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Restaurant wage suit gaining steam

Back Bay group managers altered with hours, they say

Atlantic Fish Co. on Boylston Street had to pay $26,888 in back wages to workers last year after wage violations were found there. Bill Greene/Globe Staff/Boston Globe

More than 300 current and former employees of Back Bay Restaurant Group have joined a lawsuit that accuses the company of failing to pay minimum wages and overtime to servers, bartenders, and other staff.

Back Bay Restaurant Group, founded by well-known restaurateur Charles Sarkis, ran popular restaurants such as Abe & Louie’s, Atlantic Fish Co., and Joe’s American Bar & Grill until it sold off most of them last year to a private equity firm.

The lawsuit, filed in fall 2010, is now making its way through US District Court in New Jersey. Sarkis, the restaurant group, and Robert Ciampa, the company’s chief financial officer, are all named as defendants.

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The case was brought by Bijan Shakib, a former server at another Back Bay Restaurant Group holding, Papa Razzi in New Jersey. In court records, Shakib says restaurant managers required employees to work “off the clock,’’ and routinely adjusted their time cards to reduce hours so that the company could avoid paying overtime. After Shakib complained to Papa Razzi management, the company fired him, according to the lawsuit.

He then contacted the New Jersey Department of Labor and Workforce Development to report the pay violations. Several months later, he received a one-page “internal audit’’ from Ciampa that showed management had reduced Shakib’s clocked-in hours during a two-month period and the former server was owed compensation for 61.15 hours. Shakib requested a full audit of his time records and was denied, according to court records.

Back Bay Restaurant Group’s “failure to pay proper wages in a timely manner was made willfully, without good faith, and with reckless disregard for [Shakib’s] rights and the rights of similarly situated employees,’’ the lawsuit says.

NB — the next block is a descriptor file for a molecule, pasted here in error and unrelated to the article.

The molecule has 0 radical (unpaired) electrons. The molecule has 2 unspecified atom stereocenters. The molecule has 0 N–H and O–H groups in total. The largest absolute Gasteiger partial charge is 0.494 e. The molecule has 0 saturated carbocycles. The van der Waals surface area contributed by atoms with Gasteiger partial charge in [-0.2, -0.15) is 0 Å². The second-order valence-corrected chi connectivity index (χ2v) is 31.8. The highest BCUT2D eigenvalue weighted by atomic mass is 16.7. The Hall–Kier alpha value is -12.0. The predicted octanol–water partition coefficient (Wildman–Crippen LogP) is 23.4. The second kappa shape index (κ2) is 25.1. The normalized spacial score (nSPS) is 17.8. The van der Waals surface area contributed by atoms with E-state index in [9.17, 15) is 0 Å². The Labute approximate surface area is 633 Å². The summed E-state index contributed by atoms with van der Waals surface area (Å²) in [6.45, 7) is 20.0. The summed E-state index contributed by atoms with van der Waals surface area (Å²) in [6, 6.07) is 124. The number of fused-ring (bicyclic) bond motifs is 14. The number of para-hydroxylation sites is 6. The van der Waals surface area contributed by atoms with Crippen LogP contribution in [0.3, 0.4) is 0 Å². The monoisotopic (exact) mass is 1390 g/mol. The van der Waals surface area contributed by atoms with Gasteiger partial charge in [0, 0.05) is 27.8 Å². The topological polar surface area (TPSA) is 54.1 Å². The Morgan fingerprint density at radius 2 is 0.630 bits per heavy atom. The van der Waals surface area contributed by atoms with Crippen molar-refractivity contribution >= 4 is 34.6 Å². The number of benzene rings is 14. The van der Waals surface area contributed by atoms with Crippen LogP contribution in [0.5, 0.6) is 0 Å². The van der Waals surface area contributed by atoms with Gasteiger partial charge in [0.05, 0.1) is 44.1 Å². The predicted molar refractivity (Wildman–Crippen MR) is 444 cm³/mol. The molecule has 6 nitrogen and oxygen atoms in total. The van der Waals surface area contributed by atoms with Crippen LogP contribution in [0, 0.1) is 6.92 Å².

William J. Anthony, a lawyer representing Back Bay Restaurant Group, Sarkis, and Ciampa, said the business “strives to comply with all laws and believes it did so as it relates to the claims in this matter.’’

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Anthony declined further comment.

Officials with Tavistock Group, the private equity firm that acquired many of the restaurant chains from Sarkis, did not return messages seeking comment.

The Newport Harbor Corp., which this week purchased most of the Papa Razzi restaurants in New England, declined to discuss the matter.

The wage violations alleged by Shakib were pervasive at other restaurants operated by Back Bay Restaurant Group, according to other former employees. Shervin Dadkhahipoor said he faced tremendous pressure to work long hours without pay as a waiter from 2009 to 2011 at the Papa Razzi in Chestnut Hill and then at Joe’s American Bar & Grill on Newbury Street.

Dadkhahipoor, who recently joined the lawsuit, said the company repeatedly failed to pay him minimum wage and overtime, and prohibited employees from taking breaks. Dadkhahipoor said he was surprised that such a large, well-known restaurant group would violate basic workplace laws.

“I don’t care if I get money. I just want [Back Bay Restaurant Group] to lose money,’’ Dadkhahipoor said. “They made a lot of money off a lot of hard work that they didn’t pay for.’’

Wage violations were also found at Atlantic Fish Co. on Boylston Street, according to former employees and a federal investigation. Last year, the US Department of Labor examined Atlantic Fish’s records and found $26,888 was due to 57 employees because of violations of the overtime provisions between 2009 and 2011. The back wages were paid, and the division has no current enforcement activity with Back Bay Restaurant Group, according to Ted Fitzgerald, a spokesman for the agency.

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Dimitri A. Ivanov, who said he worked at Atlantic Fish from 2009 to 2011, said he frequently worked several hours each day off the clock to prepare the restaurant for opening and to clean it up at night.

“Our timecards were adjusted to reflect that we had worked 35 hours or less each week regardless of how much time we were actually in the restaurant,’’ Ivanov said. “We were told they could not afford to pay it, and if we went into overtime, we would be given less shifts.’’

Atlantic Fish has long violated wage laws, according to Jose Castillo, who said he worked as a cook there from 1999 until 2008 and recently joined the lawsuit. He asserts that he never received overtime during his nine years as an employee despite working 50 hours each week. Castillo said he also lost money when he took time off for vacation and his vacation pay was $10 an hour - rather than his regular $14 hourly wage.

“A lot of people have complaints about this company,’’ Castillo said. “I’d like my money back.’’


Jenn Abelson can be reached at abelson@globe.com. Follow her on Twitter @jennabelson.